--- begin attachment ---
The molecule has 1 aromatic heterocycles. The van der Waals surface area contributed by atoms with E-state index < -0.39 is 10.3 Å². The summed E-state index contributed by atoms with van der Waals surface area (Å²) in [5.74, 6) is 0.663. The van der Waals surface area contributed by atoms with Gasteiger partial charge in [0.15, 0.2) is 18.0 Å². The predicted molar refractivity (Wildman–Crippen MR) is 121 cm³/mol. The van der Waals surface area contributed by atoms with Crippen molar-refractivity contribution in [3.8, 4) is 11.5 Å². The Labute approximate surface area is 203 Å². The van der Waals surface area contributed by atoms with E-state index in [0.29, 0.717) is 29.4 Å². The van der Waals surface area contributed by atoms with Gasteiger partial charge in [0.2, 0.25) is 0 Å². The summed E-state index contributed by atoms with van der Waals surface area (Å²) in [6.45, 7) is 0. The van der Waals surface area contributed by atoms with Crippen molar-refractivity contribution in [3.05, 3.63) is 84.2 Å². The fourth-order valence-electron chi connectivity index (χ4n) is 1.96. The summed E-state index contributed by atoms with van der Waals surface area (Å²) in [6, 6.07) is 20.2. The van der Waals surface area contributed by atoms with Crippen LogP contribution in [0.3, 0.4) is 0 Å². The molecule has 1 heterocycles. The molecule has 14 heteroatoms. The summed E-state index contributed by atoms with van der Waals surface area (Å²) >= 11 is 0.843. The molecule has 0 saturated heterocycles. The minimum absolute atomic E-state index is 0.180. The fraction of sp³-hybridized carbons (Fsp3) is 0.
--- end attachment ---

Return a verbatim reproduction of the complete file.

The molecule has 1 aromatic heterocycles. The van der Waals surface area contributed by atoms with E-state index < -0.39 is 10.3 Å². The summed E-state index contributed by atoms with van der Waals surface area (Å²) in [5.74, 6) is 0.663. The van der Waals surface area contributed by atoms with Gasteiger partial charge in [0.15, 0.2) is 18.0 Å². The predicted molar refractivity (Wildman–Crippen MR) is 121 cm³/mol. The van der Waals surface area contributed by atoms with Crippen molar-refractivity contribution in [3.8, 4) is 11.5 Å². The Labute approximate surface area is 203 Å². The van der Waals surface area contributed by atoms with E-state index in [0.29, 0.717) is 29.4 Å². The van der Waals surface area contributed by atoms with Gasteiger partial charge in [0.2, 0.25) is 0 Å². The summed E-state index contributed by atoms with van der Waals surface area (Å²) in [6.45, 7) is 0. The van der Waals surface area contributed by atoms with Crippen molar-refractivity contribution in [3.05, 3.63) is 84.2 Å². The fourth-order valence-electron chi connectivity index (χ4n) is 1.96. The summed E-state index contributed by atoms with van der Waals surface area (Å²) in [6, 6.07) is 20.2. The van der Waals surface area contributed by atoms with Crippen LogP contribution in [0.3, 0.4) is 0 Å². The molecule has 1 heterocycles. The molecule has 14 heteroatoms. The summed E-state index contributed by atoms with van der Waals surface area (Å²) >= 11 is 0.843. The molecule has 0 saturated heterocycles. The minimum absolute atomic E-state index is 0.180. The fraction of sp³-hybridized carbons (Fsp3) is 0.